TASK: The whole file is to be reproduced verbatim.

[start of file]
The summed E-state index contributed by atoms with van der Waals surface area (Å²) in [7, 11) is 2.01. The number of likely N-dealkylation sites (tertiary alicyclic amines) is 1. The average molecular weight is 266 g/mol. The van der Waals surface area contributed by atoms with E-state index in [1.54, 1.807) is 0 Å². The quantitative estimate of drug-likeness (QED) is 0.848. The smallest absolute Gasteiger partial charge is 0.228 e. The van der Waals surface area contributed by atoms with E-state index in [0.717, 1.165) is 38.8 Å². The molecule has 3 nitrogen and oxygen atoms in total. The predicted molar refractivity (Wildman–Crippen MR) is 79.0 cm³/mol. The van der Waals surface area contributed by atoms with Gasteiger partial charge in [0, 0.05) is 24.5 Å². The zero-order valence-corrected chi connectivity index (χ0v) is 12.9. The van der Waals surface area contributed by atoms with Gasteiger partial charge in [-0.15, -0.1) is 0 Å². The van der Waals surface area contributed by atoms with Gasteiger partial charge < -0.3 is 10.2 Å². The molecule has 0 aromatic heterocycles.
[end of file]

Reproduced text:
The summed E-state index contributed by atoms with van der Waals surface area (Å²) in [7, 11) is 2.01. The number of likely N-dealkylation sites (tertiary alicyclic amines) is 1. The average molecular weight is 266 g/mol. The van der Waals surface area contributed by atoms with E-state index in [1.54, 1.807) is 0 Å². The quantitative estimate of drug-likeness (QED) is 0.848. The smallest absolute Gasteiger partial charge is 0.228 e. The van der Waals surface area contributed by atoms with E-state index in [0.717, 1.165) is 38.8 Å². The molecule has 3 nitrogen and oxygen atoms in total. The predicted molar refractivity (Wildman–Crippen MR) is 79.0 cm³/mol. The van der Waals surface area contributed by atoms with Gasteiger partial charge in [0, 0.05) is 24.5 Å². The zero-order valence-corrected chi connectivity index (χ0v) is 12.9. The van der Waals surface area contributed by atoms with Gasteiger partial charge in [-0.15, -0.1) is 0 Å². The van der Waals surface area contributed by atoms with Gasteiger partial charge < -0.3 is 10.2 Å². The molecule has 0 aromatic heterocycles.